Facebook should be understood as a form of democratic space in which people from various walks of life are able to distribute and contribute to a digitized cultural ethos. Its various pages are created by its multitude of users and function to reflect the lives and experiences of those they target. Here we see at work more than just the exchanging of ideas but also the validation of lives through the presentation of a lived experience.
Yes Fash is a local example of such. His content reflects a great promise for local digital culture with his ever growing Facebook following and a stream of positive responses from his audiences.
He does this by showing us what its like for a guy wanting to impress his cherry with his (lack of) computer skills. He even features a video showing what happens when thunder strikes and your Grandmother commands you to disconnect and strip off all hazardous objects, including your metal bedazzled slacks. Yes Fash allows us to gaze back into the banality of everyday interactions and take notice of our lives through comedic re-enactment. He also gives us a means in which we can see our stories in short video clips.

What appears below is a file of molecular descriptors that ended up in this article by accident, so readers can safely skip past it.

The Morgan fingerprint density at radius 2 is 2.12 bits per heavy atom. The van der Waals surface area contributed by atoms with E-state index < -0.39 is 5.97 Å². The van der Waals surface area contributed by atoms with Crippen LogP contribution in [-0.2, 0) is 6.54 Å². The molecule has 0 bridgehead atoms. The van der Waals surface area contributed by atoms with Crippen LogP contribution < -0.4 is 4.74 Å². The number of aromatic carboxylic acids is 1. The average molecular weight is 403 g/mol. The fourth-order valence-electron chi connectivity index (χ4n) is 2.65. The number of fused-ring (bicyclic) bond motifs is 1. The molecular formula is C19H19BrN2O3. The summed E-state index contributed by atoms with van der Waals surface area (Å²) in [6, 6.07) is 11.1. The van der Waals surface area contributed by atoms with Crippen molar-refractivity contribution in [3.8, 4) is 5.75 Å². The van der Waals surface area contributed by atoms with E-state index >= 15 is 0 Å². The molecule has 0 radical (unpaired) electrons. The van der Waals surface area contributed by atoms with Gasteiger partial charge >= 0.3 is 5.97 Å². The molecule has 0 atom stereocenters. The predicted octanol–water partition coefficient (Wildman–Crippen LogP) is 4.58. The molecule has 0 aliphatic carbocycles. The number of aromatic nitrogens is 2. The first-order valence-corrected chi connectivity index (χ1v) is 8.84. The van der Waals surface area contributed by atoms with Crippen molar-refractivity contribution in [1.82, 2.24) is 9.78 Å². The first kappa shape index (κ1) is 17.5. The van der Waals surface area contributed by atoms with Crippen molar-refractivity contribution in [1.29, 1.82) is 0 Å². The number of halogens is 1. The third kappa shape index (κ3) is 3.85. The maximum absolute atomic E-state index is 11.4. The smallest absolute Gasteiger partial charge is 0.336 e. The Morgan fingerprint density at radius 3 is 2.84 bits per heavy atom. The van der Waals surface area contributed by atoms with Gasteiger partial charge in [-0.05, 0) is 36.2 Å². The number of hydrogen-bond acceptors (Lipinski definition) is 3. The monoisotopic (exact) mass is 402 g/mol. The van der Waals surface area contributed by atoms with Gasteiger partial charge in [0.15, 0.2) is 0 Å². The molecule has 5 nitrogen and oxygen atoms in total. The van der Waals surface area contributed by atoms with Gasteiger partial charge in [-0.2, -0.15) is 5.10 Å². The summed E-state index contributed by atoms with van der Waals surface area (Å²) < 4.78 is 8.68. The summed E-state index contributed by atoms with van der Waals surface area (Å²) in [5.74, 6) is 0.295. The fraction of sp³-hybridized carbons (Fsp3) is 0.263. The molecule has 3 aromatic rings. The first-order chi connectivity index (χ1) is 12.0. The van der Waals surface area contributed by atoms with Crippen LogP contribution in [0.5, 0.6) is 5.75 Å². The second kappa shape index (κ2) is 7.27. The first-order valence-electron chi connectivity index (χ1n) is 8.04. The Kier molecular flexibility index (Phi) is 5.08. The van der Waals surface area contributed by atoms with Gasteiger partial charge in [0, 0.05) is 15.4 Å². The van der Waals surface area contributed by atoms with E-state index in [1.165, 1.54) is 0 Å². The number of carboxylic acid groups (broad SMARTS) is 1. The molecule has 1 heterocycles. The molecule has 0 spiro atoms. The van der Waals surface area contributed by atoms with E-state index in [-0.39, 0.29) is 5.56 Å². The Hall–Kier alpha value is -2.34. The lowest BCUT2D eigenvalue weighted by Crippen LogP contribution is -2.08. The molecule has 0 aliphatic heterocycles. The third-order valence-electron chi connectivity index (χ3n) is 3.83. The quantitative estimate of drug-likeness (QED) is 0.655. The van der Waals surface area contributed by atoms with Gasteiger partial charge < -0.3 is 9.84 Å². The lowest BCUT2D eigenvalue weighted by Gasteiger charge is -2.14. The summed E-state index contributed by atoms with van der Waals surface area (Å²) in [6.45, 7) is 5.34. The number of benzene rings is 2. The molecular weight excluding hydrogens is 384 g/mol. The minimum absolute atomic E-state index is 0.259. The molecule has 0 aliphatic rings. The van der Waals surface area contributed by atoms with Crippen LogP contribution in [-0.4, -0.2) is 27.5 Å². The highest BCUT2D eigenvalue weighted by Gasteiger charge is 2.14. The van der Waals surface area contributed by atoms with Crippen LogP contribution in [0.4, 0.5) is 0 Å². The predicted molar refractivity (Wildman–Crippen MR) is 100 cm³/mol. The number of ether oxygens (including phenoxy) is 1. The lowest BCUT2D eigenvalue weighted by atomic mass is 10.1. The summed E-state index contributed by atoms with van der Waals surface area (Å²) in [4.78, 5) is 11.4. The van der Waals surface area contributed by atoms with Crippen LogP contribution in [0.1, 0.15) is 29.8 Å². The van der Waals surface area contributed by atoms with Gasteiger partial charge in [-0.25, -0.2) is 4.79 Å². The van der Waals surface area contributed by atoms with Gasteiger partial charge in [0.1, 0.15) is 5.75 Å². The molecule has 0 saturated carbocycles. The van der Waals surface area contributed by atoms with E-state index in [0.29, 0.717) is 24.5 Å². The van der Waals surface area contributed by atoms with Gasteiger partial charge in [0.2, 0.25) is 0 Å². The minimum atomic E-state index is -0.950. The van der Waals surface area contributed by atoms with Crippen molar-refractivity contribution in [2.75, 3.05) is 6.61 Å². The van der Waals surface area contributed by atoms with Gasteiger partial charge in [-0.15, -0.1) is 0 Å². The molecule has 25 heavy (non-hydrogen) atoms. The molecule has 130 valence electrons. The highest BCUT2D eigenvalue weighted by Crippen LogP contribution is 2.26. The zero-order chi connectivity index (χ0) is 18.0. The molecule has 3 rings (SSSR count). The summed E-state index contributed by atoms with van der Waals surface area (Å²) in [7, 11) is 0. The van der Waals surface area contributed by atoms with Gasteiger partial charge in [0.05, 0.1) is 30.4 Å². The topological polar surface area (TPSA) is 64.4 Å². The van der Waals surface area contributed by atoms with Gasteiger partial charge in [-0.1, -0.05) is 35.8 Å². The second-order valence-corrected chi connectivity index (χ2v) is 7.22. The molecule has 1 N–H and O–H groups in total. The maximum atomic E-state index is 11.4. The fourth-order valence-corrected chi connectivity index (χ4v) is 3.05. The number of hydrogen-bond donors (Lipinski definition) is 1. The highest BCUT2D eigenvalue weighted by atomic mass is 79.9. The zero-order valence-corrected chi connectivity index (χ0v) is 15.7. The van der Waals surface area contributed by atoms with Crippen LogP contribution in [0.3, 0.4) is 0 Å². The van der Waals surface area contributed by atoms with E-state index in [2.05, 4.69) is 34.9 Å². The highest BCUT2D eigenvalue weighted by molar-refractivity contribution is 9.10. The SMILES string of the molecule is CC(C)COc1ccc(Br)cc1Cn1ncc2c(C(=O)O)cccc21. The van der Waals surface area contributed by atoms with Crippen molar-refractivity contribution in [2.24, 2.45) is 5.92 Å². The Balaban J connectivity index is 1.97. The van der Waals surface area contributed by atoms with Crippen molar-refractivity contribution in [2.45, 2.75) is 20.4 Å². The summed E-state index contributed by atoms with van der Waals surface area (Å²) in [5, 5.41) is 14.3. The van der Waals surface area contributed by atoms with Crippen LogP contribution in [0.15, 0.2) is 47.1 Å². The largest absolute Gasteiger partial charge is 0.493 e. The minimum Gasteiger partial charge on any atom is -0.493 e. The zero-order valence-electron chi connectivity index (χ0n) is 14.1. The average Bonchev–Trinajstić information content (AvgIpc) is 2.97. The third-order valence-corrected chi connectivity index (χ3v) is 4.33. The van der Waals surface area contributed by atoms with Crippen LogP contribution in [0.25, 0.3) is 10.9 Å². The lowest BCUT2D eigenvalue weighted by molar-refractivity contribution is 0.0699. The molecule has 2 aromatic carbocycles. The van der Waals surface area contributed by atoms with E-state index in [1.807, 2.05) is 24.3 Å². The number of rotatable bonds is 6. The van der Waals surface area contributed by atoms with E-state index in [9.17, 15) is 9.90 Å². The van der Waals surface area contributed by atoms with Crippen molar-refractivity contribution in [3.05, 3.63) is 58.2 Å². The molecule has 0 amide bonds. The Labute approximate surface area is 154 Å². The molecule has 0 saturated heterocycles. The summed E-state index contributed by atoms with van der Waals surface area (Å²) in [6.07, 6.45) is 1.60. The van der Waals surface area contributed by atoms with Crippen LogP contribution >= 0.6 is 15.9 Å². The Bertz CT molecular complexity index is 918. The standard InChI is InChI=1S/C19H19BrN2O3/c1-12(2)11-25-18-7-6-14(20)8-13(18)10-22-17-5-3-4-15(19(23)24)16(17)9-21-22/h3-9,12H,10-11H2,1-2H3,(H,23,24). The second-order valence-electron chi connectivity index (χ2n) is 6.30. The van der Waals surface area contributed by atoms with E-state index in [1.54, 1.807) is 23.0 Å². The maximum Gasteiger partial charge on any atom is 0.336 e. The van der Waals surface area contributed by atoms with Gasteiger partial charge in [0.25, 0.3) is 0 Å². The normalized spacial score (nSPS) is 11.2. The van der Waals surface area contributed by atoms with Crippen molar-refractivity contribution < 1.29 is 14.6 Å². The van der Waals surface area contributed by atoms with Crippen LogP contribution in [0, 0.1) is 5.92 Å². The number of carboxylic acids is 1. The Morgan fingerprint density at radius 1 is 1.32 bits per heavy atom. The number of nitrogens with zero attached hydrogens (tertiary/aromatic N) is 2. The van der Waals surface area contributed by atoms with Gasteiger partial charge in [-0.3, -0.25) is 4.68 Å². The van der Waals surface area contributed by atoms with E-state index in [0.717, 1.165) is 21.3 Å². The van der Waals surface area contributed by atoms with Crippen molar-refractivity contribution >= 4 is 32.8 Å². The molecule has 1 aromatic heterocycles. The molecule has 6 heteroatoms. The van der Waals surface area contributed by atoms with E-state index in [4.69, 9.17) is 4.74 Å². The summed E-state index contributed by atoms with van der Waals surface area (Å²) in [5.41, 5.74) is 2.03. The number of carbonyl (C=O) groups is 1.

Make no mistake, Yes Fash is not for everyone. He is here for his viewers; the many followers who find themselves relating to his videos, laughing at how similarly uncanny the skits are to their very own experiences.
What makes him the young filmmaker to follow is he takes seriously the multiplicity of what it means to be black and young. He shows the variety and complexity that comes with truly understanding this identity. His more recent videos capture this stylistically, as he imagines with what the IPhone ring tone would sound like if it were made by him. Featuring the remixes of the tone in the style of Pantsula jams the Soweto cats would listen to and even remixed to the sounds of Cassper Nyovest and OkMalumKoolKat!
Fash has given a voice to the everyday meme and made it a truly South African Snapchat product for young online-audiences. His work reflects a growing need for digital content that recognises the diversity in black youth culture and how cell phone technologies are allowing us greater accessibility to the manufacturing of our own content that’s free and immediately accessible by those it targets. He is part of the new generation of talented media makers etching out a space for South African producers of their own popular culture that’s truly made for them.